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Today I am Thankful

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Today I am thankful for :

Lost socks

Random sharpie artwork on floors, ceilings and furniture

Early morning wake ups (and late night, and any other time I am trying to sleep)

Not being able to make 4 different school lunches without at least one complaint.

Nonstop talking and questions before I can get through my first cup of coffee

A bathtub full of toys

Not being able to pee, shower or dress in private

Hours of homework help

Boy Bands, Taylor Swift and Tween Music

Cooking for what seems to be like a small army, all with different likes and dislikes

Sitting through hours of theater performances and soccer games

Naked kids that refuse to wear clothes

Potty training

Broken windows, furniture and doors

Wet beds

Forgoing any enjoyable music for Disney Pandora and Kids Bop

Having to escort a child to the bathroom, just when my dinner arrives at a restaurant

Piles and Piles of laundry that never ends

Are we there yet?

Tattle-tales

Throwing 5 Birthday parties within 3 months

snot, vomit and pee

Hours of being stuck in the car, taxing kids to soccer, dance and theater

The words MINE! I didn’t do it! and the famous Not Me!

5am weekend wake-ups, yet having to force them out of bed at 7a on school days

10 minute intervals of potty stops while on long trips

Five kids screaming at once!

For all this I am thankful. Because one day my children will be grown, moved out, and I know that I will miss this, and long for these memories!

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My White Privilege Does Not Apply To My Children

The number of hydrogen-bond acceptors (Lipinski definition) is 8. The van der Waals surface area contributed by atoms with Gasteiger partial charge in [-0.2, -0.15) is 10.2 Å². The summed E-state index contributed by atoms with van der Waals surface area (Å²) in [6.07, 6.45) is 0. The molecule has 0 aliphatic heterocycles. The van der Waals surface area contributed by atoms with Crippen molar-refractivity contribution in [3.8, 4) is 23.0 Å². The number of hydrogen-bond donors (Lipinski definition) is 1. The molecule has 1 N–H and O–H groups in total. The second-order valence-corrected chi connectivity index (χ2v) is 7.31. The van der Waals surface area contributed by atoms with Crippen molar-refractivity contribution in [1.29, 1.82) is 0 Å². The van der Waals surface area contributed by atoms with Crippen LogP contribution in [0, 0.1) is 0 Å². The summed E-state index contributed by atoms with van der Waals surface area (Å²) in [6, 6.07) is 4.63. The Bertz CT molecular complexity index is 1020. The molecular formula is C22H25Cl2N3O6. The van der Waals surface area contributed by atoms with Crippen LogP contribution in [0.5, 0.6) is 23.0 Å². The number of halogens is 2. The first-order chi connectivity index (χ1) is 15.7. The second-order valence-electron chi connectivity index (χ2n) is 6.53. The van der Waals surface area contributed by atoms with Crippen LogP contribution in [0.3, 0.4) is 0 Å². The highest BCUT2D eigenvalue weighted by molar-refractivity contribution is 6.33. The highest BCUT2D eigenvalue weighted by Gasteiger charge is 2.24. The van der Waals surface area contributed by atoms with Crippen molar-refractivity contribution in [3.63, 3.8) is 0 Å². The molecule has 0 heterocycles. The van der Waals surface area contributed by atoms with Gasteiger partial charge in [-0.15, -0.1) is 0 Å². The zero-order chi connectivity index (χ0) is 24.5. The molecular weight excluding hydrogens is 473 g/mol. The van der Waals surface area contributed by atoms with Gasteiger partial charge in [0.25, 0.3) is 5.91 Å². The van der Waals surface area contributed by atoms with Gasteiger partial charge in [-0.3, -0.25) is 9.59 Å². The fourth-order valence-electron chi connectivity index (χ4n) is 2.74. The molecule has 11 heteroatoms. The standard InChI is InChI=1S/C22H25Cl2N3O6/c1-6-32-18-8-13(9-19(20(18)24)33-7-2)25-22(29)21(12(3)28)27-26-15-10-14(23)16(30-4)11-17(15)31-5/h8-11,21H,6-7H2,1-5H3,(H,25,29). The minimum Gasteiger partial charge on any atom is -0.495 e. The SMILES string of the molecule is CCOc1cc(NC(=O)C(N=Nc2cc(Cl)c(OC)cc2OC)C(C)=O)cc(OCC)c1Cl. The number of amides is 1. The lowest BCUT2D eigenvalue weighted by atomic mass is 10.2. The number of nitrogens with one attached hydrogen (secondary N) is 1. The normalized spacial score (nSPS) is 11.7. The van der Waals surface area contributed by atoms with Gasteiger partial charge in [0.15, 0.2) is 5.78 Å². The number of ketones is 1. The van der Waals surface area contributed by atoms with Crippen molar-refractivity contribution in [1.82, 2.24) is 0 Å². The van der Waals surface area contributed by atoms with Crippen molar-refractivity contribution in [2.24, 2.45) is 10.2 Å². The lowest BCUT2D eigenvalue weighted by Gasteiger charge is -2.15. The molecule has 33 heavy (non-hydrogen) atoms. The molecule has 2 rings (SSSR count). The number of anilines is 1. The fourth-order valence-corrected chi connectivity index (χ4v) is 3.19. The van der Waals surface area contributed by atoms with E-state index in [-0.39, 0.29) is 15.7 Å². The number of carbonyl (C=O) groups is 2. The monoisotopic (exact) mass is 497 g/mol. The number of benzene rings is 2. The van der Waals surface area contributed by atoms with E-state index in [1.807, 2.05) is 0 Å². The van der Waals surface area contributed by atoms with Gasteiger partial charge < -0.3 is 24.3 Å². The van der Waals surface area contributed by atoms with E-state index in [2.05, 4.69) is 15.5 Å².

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Before adopting I didn’t really know about ‘white privilege”. Maybe I did, but honestly, I really didn’t give it much thought. But now that my heart is intertwined within several cultures/races I am hyper aware of how races, other than whites are treated in the United States.

I would be doing my children a huge disservice if I did not try to ‘walk a mile’ in their shoes, if I did not help to prepare them for their futures, as Black-Americans and as Latino-Americans.

We (Whites) don’t like talking about race. It makes us uncomfortable, mainly because we are afraid we’ll say the wrong thing. But the conversations need to begin and continue, and not stop until the ignorance, fear and misunderstandings are replaced with love and acceptance . I have found that my children have helped me bridge those uncomfortable conversations. When it comes to our children,  we are often forced out of our comfort zone to act on behalf of them. We often do for them things we would have never done for ourselves.

The conversations I have had with my children  so far, are very generic and have just begun to scratch the surface of topics like Martin Luther King, Slavery, and the injustices against the Maya in Guatemala.  As they mature, so will our conversations. My hope is that I can stay at least 2 steps ahead of the stupidity and racism, preparing them in an age appropriate and realistic way for the future.

I don’t know what happened to Michael Brown on that evening in Ferguson, MO, but he deserves the same due-diligence we would give any one of our teenage sons gunned down in their youth.   Every time I see in the news that another Black teenager has been gunned down I think of the conversations I will have to have with my sons. They are not allowed the privilege of throwing on a sweatshirt and looking ‘sloppy’, for fear of being labeled a ‘thug’, or pulled over and asked for their ‘papers’.